Design and advanced characterisation of lithium-rich complex oxides for all-solid-state lithium batteries

Amores Segura, Marco (2018) Design and advanced characterisation of lithium-rich complex oxides for all-solid-state lithium batteries. PhD thesis, University of Glasgow.

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The aim of this thesis work has been focused on the development of Li-rich complex oxide materials and their advanced characterisation by a wide range of techniques for their application in Li batteries. To achieve this ultimate goal, it is necessary to consider the material design and discovery, the synthetic routes employed, and the characterisation of these materials to unpick the underpinning structure-property relations which govern functionality.
Chapter 1 introduces the basic aspects of current Li-ion battery technologies and their limitations. This is followed by a description of the all-solid-state battery concept and an examination of solid electrolyte candidate materials. Lithium-rich garnet materials are described in the following section with the conductivity-crystal structure relationship detailed. The role of lithium-excess in complex oxides for battery applications is explored followed by a section introducing the novel concept of lithium-rich double perovskites and the Li6Hf2O7 system. Finally, a section reviewing the microwave and sol-gel synthetic pathways employed for battery materials will conclude this introductory chapter.
The chemicals and synthetic approaches employed in this thesis to develop the materials under study are detailed in Chapter 2. The basics behind the characterisation techniques employed in this thesis, including powder X-ray diffraction (PXRD) and neutron powder diffraction (NPD) techniques for structural characterisation, electrochemical impedance spectroscopy (EIS), cyclic voltammetry (CV) and galvanostatic cycling with potential limitation (GCPL) for electrochemical analyses, X-ray absorption spectroscopy (XAS) synchrotron-based techniques for local structure analyses and muon-spin relaxation (µ+SR) for local Li+ diffusion studies, among others, are also detailed.
The first results chapter, Chapter 3, details the studies performed on Zn-, Ga-, Al-doped Li6BaLa2Ta2O12 (LBLTO) garnet materials as solid-state electrolytes. The achievement of shorter reaction times and temperatures compared to conventional solid-state chemistry methods is detailed. The role of the dopant in the structure is analysed by PXRD and XAS studies and its influence on the ionic conductivity of the materials is examined. For the undoped material, local Li+ diffusion analyses by µ+SR are also evaluated and discussed.
Chapter 4 presents a novel microwave-assisted synthesis for Al- and Ga-doped Li7La3Zr2O12 (LLZO) garnets. The chapter discusses the stabilisation of the cubic phase of the LLZO garnet at lower temperatures and shorter reaction times. The structure of the material and dopant positions are analysed by PXRD, XAS and PND studies. The macro and micro ionic transport properties of the materials are examined by EIS and µ+SR and related to the macrostructure and dopant positions within the garnet structure.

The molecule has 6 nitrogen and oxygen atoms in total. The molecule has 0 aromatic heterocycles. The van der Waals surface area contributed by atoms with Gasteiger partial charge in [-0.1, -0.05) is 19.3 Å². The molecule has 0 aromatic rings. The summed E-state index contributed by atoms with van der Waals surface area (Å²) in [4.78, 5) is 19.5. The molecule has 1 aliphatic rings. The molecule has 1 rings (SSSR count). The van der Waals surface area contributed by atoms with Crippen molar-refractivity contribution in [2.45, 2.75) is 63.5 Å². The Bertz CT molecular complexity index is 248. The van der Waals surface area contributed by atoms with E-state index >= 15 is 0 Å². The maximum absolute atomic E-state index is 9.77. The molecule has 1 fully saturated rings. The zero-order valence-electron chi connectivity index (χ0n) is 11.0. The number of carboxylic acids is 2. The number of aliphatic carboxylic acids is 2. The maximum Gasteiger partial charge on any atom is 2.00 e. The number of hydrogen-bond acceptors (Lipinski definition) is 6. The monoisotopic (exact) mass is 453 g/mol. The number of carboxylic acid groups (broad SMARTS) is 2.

The preparation of the homologous Al-doped LLZO cubic garnet by sol-gel chemistry is explored in Chapter 5. The stabilisation of the highly conducting cubic phase even at lower temperatures is analysed by conventional PXRD, advanced in-situ NPD and Raman spectroscopy. The reasons behind the ionic transport behaviour of this sol-gel prepared material are analysed by EIS and local Li+ diffusion studied with µ+SR.
Chapter 6 focuses on the synthesis and ionic conductivity studies of the novel Li-rich complex oxides In-and Y-doped Li6Hf2O7 as solid-state electrolytes for lithium-ion batteries. The analysis of this new family of materials and their crystallographic structures are presented. The transport properties and the role of the dopant is discussed, with the ionic conductivity and activation energy for macroscopic ionic conduction presented.
In Chapter 7, a new family of Li-rich double perovskites as versatile novel materials for all-solid-state Li batteries is presented. The synthesis and structural characterisation of the Li1.5La1.5WO6 (LLWO) and Li1.5La1.5TeO6 (LLTeO) novel compounds by PXRD, NPD and XAS analyses is described. Investigation of Li1.5La1.5WO6 as a candidate negative insertion electrode was analysed by CV and GCPL experiments, as well as the macro and microscopic study of their transport properties by EIS and µ+SR techniques respectively. The chapter also includes the study and discussion of the redox stability and Li+ conduction
properties of Li1.5La1.5TeO6 as a solid-state electrolyte and preliminary studies of a pseudo solid-state battery formed by these two novel Li-rich double perovskites. In Chapter 8, the homologous Na-rich double perovskite Na1.5La1.5TeO6 is presented. The crystal structure has been explored by PXRD, Raman spectroscopy and in-situ variable-temperature PXRD experiments. The transport properties have also been explored at the macroscopic and local level by EIS and µ+SR and its compatibility with Na metal electrodes analysed in symmetrical cells.
To conclude, a summary of the main conclusions obtained from the work presented in this thesis, together with further lines of research to explore, are discussed in Chapter 9.

Item Type: Thesis (PhD)
Qualification Level: Doctoral
Keywords: Energy materials, complex oxides, Li battery, solid electrolyte.
Subjects: Q Science > QD Chemistry
Colleges/Schools: College of Science and Engineering > School of Chemistry
Supervisor's Name: Corr, Prof. Serena A.
Date of Award: 2018
Depositing User: Dr Marco Amores Segura
Unique ID: glathesis:2018-30980
Copyright: Copyright of this thesis is held by the author.
Date Deposited: 31 Oct 2018 09:37
Last Modified: 16 Jan 2019 13:50
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